20 January 2013

New BCG blog: SpringBoard: News and Notes

The Board for Certification of Genealogists (BCG) has a new blog titled "SpringBoard: News and Notes." BCG's website has many articles and sample reports useful to any researcher who wants to leave a well-researched genealogy to their descendants. Don't ignore their blog and website just because you aren't interested in seeking certification.

Here's the announcement (slightly reformatted for online display and links):
P. O. Box 14291
Washington, DC 20044

For Immediate Release
DATE: 8 January 2013

SUBJECT: BCG’s New Blog: SpringBoard: News and Notes

The 49-year-old Board for Certification of Genealogists (BCG), the group that wrote the book on genealogical standards, recently joined the blogosphere with its blog, SpringBoard: News and Notes, accessed from http://www.BCGcertification.org.

According to BCG president Elissa Scalise Powell, CGSM, CGLSM, of Pennsylvania, the blog will communicate news about BCG and events it sponsors or participates in. Early posts introduced officers Powell; vice-president Michael Ramage, J.D., CG, of Pennsylvania; secretary Dawne Slater-Putt, CG, of Indiana; treasurer Jeanne Larzalere Bloom, CG, of Illinois; and member-at-large Stefani Evans, CG, of Nevada; and gave notice of a fee change effective January 1. Another post announced new audio clips from three Board-certified genealogists describing why they chose to seek certification.

Future posts will come from BCG officers, trustees, and committee members and will include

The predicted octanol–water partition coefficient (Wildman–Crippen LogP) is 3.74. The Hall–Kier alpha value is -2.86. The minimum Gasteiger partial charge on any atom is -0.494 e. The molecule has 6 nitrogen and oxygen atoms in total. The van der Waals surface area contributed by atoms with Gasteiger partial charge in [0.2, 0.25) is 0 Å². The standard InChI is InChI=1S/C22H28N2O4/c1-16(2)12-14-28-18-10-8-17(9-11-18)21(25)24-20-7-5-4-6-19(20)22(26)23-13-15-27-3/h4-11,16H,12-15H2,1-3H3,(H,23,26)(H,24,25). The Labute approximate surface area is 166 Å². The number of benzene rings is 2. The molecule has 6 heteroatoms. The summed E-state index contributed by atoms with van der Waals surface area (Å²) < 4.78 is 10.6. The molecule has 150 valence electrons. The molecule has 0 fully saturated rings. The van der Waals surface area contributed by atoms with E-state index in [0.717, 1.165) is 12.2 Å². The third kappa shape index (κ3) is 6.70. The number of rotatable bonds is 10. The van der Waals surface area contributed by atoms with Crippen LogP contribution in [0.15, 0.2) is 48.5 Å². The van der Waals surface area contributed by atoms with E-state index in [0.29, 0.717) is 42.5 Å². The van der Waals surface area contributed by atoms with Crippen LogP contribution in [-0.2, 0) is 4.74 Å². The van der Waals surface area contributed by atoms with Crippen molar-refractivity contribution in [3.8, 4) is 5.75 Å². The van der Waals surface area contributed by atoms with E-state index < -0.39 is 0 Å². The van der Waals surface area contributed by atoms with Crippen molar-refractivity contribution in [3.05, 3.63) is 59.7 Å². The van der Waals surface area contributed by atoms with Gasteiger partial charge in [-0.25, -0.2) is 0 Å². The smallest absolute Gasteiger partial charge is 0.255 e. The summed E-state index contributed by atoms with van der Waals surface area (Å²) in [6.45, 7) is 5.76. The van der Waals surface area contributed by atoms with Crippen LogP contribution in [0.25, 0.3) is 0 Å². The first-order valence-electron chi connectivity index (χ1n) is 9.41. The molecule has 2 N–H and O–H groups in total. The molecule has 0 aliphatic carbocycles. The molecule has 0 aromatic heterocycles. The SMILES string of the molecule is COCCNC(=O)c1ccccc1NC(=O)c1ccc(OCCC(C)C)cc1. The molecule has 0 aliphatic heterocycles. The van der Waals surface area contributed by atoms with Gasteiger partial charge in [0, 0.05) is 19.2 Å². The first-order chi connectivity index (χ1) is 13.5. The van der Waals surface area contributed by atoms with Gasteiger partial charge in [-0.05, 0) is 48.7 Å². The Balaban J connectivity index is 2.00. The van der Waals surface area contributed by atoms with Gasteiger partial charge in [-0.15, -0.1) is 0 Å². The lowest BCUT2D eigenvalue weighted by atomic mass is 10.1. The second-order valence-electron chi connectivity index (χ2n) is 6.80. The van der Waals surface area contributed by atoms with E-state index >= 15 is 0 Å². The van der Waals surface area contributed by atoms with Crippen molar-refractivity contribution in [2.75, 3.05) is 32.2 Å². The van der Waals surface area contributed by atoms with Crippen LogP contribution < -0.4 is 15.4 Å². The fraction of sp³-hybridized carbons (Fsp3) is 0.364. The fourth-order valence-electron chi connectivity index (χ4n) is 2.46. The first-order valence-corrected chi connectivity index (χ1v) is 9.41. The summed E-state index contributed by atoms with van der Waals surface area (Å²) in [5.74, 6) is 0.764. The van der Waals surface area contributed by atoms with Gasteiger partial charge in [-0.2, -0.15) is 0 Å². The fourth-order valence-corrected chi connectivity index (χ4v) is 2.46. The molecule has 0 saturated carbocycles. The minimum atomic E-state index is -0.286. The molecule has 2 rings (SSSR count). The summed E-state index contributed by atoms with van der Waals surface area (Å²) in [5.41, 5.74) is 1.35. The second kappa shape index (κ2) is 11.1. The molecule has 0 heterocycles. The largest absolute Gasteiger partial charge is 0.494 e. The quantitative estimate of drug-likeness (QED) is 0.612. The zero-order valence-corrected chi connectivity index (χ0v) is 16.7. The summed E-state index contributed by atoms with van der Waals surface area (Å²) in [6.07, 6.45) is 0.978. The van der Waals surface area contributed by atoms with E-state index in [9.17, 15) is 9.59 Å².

• names and profiles of new certificants (whose portfolios of work have been judged to meet the standards set out in the BCG Genealogical Standards Manual),
  • news of conferences and events where BCG will have a presence through exhibit booths, lectures, certification seminars, and social events, and
  • information, advice, and explanation on genealogy standards, the certification procedures, and other items of interest.
In addition a current-events calendar lists where BCG will have a presence. Anyone may subscribe to email notifications of new posts from the site as well.

Using blog software through its website allows BCG to communicate more frequently than its triannual newsletter, OnBoard, to which anyone may subscribe for a yearly fee. The organization also has a presence on Facebook (currently open to the public) and LinkedIn® (for associates).

Said Powell, “We enjoy being able to offer timely news and notes to help advance the mission we began in 1964—defining, supporting, explaining, and advocating high standards in genealogy.”

FYI: BCG is an independent certifying body recognized nationally and internationally. It is not affiliated with, or part of, any group. More information is available at

Certified Genealogist, Certified Genealogical Lecturer, CG and CGL are proprietary service marks of the Board for Certification of Genealogists (BCG) used by the Board to identify its program of genealogical competency and evaluation and used under license by the Board’s associates. The Board’s name is registered with the U.S. Patent & Trademark Office.

# # # # # #

Contact Information: